After Atlanta-based Delta Air Lines announced the resumption of its service to India, the carrier has stated that it is looking to Asia for future revenue growth.
In a statement at the National Press Club luncheon, Delta CEO Ed Bastian stated that two-thirds of the carrier’s revenue comes from domestic travel, but overseas revenue could eventually rival the domestic share as well.
“Long term at Delta, I think our opportunity is international,” said Bastian.
Delta is currently in the process of launching joint ventures with Korean Air.
On top of that, U.S. carriers have also resolved a long-standing dispute with Middle East rivals Emirates, Etihad, and Qatar. A new negotiated commitment with the foreign carriers will prevent the Middle Eastern carriers from adding connecting flights to the U.S.
This thawing of relations was a major factor in Delta resuming its flights to Mumbai from Atlanta and New York-JFK next year.
Additionally, the new joint venture with Korean Air will allow the two carriers to share revenue and exchange traffic even more.
While Delta already maintains a significant presence at Tokyo’s Narita airport, the new arrangement will allow the carrier to focus out of a new hub in Seoul rather than Tokyo.
“As we bring customers to Seoul, Korean can distribute them on a nonstop basis to 80 different destinations, including 30 destinations in China alone with one of the most efficient hubs in the world,” said Bastian regarding the Korean Air joint venture.
To pose itself in a better situation to serve the Asian market, Delta has essentially made Seattle a full-fledged hub. Previously, Delta operated out of Seattle in a cooperative relationship with Seattle-based Alaska Airlines as Delta operated the international routes and Alaska had the broad domestic network.
However, Delta quickly added domestic flights to destinations outside of its hub network and terminated its partnership with Alaska. Currently, Delta operates flights to Hong Kong, Shanghai, Tokyo, Beijing, and Seoul out of Seattle.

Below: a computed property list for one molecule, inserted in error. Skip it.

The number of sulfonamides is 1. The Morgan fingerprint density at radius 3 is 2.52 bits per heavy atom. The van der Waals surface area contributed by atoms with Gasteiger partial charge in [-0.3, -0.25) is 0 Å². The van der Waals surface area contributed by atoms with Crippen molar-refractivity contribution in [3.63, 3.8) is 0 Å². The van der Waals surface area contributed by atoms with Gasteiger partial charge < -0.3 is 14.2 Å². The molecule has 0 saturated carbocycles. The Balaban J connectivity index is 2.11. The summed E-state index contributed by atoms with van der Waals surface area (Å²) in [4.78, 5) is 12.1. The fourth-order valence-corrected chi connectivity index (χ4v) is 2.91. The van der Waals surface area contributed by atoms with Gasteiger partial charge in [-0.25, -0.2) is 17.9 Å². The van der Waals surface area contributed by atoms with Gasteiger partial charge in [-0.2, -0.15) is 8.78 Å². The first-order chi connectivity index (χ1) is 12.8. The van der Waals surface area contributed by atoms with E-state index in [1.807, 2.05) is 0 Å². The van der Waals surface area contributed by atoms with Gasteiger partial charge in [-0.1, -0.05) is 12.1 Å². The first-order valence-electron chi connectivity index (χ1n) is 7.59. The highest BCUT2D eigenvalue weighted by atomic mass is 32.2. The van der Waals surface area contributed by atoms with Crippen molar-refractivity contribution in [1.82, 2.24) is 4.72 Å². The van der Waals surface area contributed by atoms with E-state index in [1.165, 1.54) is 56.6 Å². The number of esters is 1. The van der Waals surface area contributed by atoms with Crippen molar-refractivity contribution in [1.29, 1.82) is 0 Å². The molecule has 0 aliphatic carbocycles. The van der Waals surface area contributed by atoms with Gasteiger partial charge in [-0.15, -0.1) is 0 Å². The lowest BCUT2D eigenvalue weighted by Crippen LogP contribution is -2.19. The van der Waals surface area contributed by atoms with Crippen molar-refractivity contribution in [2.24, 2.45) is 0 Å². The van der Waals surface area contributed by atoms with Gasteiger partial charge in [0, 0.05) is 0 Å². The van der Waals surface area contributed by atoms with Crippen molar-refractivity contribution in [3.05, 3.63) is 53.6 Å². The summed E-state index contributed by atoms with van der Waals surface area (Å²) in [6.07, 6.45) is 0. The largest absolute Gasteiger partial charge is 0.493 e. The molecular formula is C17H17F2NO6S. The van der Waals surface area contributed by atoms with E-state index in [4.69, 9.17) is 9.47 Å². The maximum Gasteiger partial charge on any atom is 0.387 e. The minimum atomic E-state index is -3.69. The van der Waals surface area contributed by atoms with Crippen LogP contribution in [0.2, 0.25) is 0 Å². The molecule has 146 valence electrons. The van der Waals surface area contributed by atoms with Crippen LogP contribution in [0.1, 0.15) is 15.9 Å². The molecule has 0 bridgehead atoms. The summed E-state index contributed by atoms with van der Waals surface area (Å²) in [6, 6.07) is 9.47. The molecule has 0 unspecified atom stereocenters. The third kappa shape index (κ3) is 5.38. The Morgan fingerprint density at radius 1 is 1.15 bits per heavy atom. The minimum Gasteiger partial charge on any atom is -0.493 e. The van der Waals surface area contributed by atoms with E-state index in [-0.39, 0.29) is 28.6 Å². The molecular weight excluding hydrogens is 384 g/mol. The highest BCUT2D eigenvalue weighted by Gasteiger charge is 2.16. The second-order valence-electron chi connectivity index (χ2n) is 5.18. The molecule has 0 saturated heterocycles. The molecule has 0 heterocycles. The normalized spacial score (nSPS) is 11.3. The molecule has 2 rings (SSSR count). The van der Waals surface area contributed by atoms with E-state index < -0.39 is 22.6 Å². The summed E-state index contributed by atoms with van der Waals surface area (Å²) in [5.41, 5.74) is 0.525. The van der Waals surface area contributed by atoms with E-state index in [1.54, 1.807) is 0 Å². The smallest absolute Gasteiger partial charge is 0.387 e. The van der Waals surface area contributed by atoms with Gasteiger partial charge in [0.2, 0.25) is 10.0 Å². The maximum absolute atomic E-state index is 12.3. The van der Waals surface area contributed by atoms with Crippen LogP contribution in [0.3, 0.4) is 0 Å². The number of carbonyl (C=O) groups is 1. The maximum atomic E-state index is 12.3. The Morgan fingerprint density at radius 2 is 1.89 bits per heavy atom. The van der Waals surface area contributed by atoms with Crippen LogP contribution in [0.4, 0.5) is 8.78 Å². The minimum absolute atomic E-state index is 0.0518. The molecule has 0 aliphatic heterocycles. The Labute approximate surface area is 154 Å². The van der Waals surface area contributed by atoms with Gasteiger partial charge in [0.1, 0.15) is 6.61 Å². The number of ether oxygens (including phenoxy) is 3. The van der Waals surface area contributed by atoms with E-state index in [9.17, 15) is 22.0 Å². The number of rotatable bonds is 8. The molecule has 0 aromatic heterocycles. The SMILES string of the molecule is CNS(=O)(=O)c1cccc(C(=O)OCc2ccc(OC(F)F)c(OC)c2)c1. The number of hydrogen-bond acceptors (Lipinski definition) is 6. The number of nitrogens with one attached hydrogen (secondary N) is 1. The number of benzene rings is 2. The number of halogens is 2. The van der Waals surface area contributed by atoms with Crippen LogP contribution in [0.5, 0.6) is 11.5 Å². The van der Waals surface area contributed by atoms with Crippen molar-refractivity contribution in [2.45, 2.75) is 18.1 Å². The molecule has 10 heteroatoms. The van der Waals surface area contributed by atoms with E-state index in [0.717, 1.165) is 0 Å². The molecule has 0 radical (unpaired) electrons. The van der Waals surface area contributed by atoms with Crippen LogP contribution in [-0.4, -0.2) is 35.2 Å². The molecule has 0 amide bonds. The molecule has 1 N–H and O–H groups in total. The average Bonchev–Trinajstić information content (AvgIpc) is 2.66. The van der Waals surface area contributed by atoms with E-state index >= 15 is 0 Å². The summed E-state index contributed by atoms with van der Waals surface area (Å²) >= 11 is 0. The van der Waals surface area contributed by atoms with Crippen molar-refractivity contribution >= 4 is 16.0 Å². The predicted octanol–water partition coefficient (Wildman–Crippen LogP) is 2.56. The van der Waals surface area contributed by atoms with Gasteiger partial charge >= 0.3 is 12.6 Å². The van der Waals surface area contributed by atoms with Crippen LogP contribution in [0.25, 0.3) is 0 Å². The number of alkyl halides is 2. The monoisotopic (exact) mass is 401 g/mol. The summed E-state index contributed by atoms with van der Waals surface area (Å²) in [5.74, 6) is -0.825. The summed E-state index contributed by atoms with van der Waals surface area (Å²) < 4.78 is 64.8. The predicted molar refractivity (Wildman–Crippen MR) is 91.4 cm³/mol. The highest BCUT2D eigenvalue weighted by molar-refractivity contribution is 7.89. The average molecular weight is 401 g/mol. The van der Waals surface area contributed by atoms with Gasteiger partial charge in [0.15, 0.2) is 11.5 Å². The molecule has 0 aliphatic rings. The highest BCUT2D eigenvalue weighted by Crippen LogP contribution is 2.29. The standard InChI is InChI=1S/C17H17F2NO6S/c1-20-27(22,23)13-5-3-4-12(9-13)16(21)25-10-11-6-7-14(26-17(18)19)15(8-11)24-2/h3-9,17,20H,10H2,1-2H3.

One of Delta’s competitors, however, Chicago-based United, has maintained a less aggressive approach to revenue growth in Asia.
The Chicago-based carrier already maintains a strong presence in Asia, with a hub in Guam and frequent flights to cities such as Beijing, Shanghai, and Tokyo from both its mainland hubs and its Guam hub.
But the carrier has been quick to ease back on its Asian expansion, even after trying to open a route to a new Chinese city every year, due to overcapacity in the China and Hong Kong markets.
In 2017, United even announced flights to the Chinese city of Hangzhou but quickly suspended that route later that year due below average load factors and performance.
Out of the three full-service U.S. carriers, Fort Worth-based American maintains the smallest presence in the Asian market as the carrier tends to focus more on the South American and European markets.
Still, American has made efforts to expand its presence in the Asian markets.
Just recently, American made a $200 million equity investment in China Southern Airlines and plans to begin to codesharing with the carrier.
The new partnership with China Southern will allow American to expand its presence in cities such as Chongqing, Guangzhou, and Harbin through flights operated by China Southern.
While American doesn’t plan to add any new Asian destinations soon, the carrier still sees the region as an important market.
“China is critical for business travellers, and it’s critical for leisure travellers as well, and it can be a part of American’s network, but in the long run to really make it successful, it can’t just be a point in the US to a single point in China,” said Robert Isom, President of American Airlines.
It is worth noting that American also operated a flight from Chicago to New Delhi in 2005, but shortly ended the route due to the airline’s bankruptcy issues and financial performance of the route.